curtailment of yield formation period.
Yield losses can also occur when the length of the growing period
is much longer than the length of the growth cycle. These losses operate
through yield and quality reducing effects of a) pests, diseases and weeds
(see condition iii below), b) climatic factors affecting yield components and
yield formation (see condition iv), and c) climatic conditions affecting the
efficiency with which the necessary farming operations can be conducted
(see condition v). With some crops, part of these losses can be reduced by
using long duration cultivars (e.g. photoperiodic sorghum and millet) but
these cultivars often create other agronomic problems with the result that
the final suitability of different growing periods to such crops remains
ii. The degree of water stress during the growing period
This can affect crop growth, yield formation and quality of produce.
The yield reducing effects of water stress vary from crop to crop both
within and between growing periods considered. The total effect of water
stress can be considered in terms of a) the effect on growth of the whole
crop and b) the effect on yield formation and quality of produce. The
latter effect in some crops can be more severe than the former, particularly
in crops where the yield is a reproductive part (e.g. in grain crops) and
yield formation depends on the sensitivity of floral parts and fruit set to
water stress (e.g. silk drying in maize).
iii. The yield and quality reducing factors of pests, diseases and weeds
These comprise factors that operate indirectly through climatic
conditions, and vary from crop to crop both within and between growing
periods considered. To assess the agro-climatic constraints of the pest,
disease and weed complex, it is convenient to separate the effects on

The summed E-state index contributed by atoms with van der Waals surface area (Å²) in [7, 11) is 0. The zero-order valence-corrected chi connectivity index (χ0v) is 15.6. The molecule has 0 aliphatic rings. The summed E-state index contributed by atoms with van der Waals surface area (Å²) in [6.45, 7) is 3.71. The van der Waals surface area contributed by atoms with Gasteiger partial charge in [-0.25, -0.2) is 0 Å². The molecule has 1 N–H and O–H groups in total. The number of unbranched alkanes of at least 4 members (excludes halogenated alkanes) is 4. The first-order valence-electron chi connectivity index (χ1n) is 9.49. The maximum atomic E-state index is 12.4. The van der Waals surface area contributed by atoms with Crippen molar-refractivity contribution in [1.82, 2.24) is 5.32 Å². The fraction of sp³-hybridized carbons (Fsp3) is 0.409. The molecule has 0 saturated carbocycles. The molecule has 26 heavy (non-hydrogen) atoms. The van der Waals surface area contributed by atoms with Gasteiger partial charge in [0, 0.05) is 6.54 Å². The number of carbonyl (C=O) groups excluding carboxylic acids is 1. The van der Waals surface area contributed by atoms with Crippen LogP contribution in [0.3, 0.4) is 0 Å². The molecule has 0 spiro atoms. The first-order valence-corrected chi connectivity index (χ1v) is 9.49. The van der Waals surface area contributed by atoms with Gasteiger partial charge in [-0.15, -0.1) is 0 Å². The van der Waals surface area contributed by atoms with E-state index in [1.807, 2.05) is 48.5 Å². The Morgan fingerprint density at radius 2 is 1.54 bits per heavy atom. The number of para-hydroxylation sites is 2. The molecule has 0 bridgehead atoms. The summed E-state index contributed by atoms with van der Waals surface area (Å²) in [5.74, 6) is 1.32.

yield that operate through loss in crop growth potential (e.g. pests and
diseases affecting vegetative parts in grain crops) from the effects on
yield that operate directly on yield formation and produce quality (e.g.
cotton strainer affecting lint quality, grain mould in sorghum affecting both
yield and grain quality, quelea attack on sorghum and millet).
- 74 -
iv. The climatic factors, operating directly or indirectly, that reduce yield and
quality of produce mainly through their effects on yield components and their
These include problems of poor seed set and/or maturity in sorghum and
maize under cool or low temperature conditions, problems of seed germination
in the panicle due to wet conditions at the end of grain filling in wheat,
problems of poor quality lint due to wet conditions during the time of boll
opening period in cotton, problems of poor seed set in wet conditions at the
time of flowering in some grain crops, and problems of excessive vegetative
growth and poor harvest index due to high night-time temperature or low
diurnal range in temperature.
V. The climatic factors which affect the efficiency of farming operations and
the cost of production
These operations include those related to land preparation, sowing
cultivation and crop protection during crop growth, and harvesting (including
operations related to handling the produce during harvest and the effective-
ness of being able to dry the produce). These constraints are essentially
workability constraints which have their origin in the prevailing climatic
conditions. The workability constraints vary from crop to crop both within
and between growing periods considered (e.g. operational problems of mechanical
sowing and harvesting under wet conditions, problems of handling wet produce,
problems of effectively applying biocides to crops under wet conditions).
These agro-climatic constraints of workability can cause direct losses in
yield and quality of produce, and/or impart a degree of relative unsuitability
to an area for a given crop from the point of view of how effectively
operations related to cultural practices and produce handling can be conducted
at a given level of inputs.
All the above agro-climatic constraints, causing direct or indirect losses
in yield and quality of produce, can be rearranged into a set of four, as follows:
a. yield losses due to water stress constraints on crop growth potential;
b. yield losses due to the effects of pest, disease and weed constraints
on crop growth potential;
c. yield losses due to water stress, pests and diseases, and climatic
constraints on yield components, yield formation and quality of produce;
d. yield losses due to workability constraints.
The above mentioned agro-climatic constraints are complex and dynamic and
their interrelations make it extremely difficult to assess quantitatively their
role and effect.
- 75 -
7.5 NET BIOMASS AND YIELD OF CROPS FOR AFRICA
7.5.1 Groups II and III Crops in Warm Tropics and Warm Subtropics (summer rainfall)
(major climates 1 and 4 respectively).